Excess of a single nutrient, such as nitrogen, may boost plant productivity, but the imbalance leads to less efficient water use as plants scramble for the nutrients they lack.
Smoke from burning landscapes is increasingly filling the air. Eos has dedicated its February 2020 issue to the increasingly important study of wildfire emissions.
Satellite data combined with wind models bring scientists one step closer to being able to monitor air pollution from space.
Lightning, fire vortices, and black hail are some of the frightening features of fire-fueled storms, which may become more common in the future.
A survey of the southeastern United States shows that nearly half of mobile home residents don’t know where to shelter during a tornado, and many aren’t getting the resources they need to survive one.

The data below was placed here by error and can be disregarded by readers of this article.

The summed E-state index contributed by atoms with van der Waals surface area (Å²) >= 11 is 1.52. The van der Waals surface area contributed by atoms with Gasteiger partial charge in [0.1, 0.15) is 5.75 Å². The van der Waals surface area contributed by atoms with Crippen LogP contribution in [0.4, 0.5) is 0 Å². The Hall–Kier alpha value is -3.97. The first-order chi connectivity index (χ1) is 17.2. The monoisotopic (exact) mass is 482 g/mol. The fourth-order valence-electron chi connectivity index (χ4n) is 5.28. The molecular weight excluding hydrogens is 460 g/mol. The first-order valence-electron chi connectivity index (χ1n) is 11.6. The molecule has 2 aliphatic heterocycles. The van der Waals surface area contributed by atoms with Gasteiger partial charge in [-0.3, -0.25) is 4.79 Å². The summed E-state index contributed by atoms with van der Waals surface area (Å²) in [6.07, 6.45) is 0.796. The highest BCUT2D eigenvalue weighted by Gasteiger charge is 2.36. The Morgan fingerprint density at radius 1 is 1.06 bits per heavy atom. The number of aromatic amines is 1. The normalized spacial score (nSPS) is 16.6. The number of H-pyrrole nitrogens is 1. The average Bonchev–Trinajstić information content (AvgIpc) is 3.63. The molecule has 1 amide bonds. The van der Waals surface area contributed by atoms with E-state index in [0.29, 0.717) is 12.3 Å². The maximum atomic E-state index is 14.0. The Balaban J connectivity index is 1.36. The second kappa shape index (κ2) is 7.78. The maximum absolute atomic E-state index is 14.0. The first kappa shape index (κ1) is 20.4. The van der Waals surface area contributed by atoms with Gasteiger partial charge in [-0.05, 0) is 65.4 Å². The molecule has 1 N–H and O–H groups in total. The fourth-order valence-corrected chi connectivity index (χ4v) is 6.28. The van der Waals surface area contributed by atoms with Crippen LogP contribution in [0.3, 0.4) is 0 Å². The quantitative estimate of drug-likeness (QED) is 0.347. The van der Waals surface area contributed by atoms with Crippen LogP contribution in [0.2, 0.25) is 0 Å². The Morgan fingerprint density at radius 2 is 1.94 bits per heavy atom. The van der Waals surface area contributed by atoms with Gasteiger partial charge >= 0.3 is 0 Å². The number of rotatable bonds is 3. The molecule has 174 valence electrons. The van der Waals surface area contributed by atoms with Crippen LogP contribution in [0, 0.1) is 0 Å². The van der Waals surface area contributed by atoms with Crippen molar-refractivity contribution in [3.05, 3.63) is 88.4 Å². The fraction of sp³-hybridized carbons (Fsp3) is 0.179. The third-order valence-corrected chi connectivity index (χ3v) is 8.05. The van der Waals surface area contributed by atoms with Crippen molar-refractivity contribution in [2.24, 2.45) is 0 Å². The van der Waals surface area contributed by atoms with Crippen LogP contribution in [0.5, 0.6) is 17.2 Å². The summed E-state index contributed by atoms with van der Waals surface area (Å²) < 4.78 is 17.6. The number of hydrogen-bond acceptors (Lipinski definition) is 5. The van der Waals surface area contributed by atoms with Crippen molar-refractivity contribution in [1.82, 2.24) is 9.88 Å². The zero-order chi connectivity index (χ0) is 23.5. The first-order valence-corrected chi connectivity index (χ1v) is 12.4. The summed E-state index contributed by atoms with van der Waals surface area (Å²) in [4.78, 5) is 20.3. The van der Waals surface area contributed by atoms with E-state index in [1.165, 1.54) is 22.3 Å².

Admit it: When your nose starts to run and your eyes itch, you search Google, too.
Polynomial chaos and Bayesian compressive sensing are applied to a land surface model to understand how large numbers of tunable parameters interact and may be optimized.
A new information-processing framework helps researchers tease out the factors driving ecological shifts over short timescales.
A recent paper in Reviews of Geophysics suggests that new understandings of secondary organic aerosol may require a rethinking of atmospheric chemistry-climate models.
Workshop on Phenology at Scales from Individual Plants to Satellite Pixels; Cambridge, Massachusetts, 21–23 June 2016